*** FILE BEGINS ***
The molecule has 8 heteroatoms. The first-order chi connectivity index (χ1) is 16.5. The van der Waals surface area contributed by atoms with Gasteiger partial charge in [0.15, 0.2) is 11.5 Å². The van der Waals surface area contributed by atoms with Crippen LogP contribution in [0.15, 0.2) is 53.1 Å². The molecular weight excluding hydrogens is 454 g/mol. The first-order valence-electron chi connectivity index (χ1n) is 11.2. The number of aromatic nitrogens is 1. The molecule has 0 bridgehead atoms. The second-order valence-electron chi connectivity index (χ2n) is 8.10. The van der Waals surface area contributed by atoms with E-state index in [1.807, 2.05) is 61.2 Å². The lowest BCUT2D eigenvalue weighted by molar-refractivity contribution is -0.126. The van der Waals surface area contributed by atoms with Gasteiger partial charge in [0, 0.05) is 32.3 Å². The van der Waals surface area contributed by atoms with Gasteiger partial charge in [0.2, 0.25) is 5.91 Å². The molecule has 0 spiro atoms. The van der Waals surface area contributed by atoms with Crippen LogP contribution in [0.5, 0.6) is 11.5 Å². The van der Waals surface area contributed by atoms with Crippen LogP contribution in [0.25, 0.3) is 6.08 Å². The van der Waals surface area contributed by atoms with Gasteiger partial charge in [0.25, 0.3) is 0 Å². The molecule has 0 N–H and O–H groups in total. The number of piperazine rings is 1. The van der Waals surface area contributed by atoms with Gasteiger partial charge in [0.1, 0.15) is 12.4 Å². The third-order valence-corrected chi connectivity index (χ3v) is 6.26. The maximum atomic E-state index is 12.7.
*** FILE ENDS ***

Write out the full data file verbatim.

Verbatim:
The molecule has 8 heteroatoms. The first-order chi connectivity index (χ1) is 16.5. The van der Waals surface area contributed by atoms with Gasteiger partial charge in [0.15, 0.2) is 11.5 Å². The van der Waals surface area contributed by atoms with Crippen LogP contribution in [0.15, 0.2) is 53.1 Å². The molecular weight excluding hydrogens is 454 g/mol. The first-order valence-electron chi connectivity index (χ1n) is 11.2. The number of aromatic nitrogens is 1. The molecule has 0 bridgehead atoms. The second-order valence-electron chi connectivity index (χ2n) is 8.10. The van der Waals surface area contributed by atoms with E-state index in [1.807, 2.05) is 61.2 Å². The lowest BCUT2D eigenvalue weighted by molar-refractivity contribution is -0.126. The van der Waals surface area contributed by atoms with Gasteiger partial charge in [0, 0.05) is 32.3 Å². The van der Waals surface area contributed by atoms with Gasteiger partial charge in [0.2, 0.25) is 5.91 Å². The molecule has 0 spiro atoms. The van der Waals surface area contributed by atoms with Crippen LogP contribution in [0.5, 0.6) is 11.5 Å². The van der Waals surface area contributed by atoms with Crippen LogP contribution in [0.25, 0.3) is 6.08 Å². The van der Waals surface area contributed by atoms with Gasteiger partial charge in [0.25, 0.3) is 0 Å². The molecule has 0 N–H and O–H groups in total. The number of piperazine rings is 1. The van der Waals surface area contributed by atoms with Gasteiger partial charge in [0.1, 0.15) is 12.4 Å². The third-order valence-corrected chi connectivity index (χ3v) is 6.26. The maximum atomic E-state index is 12.7.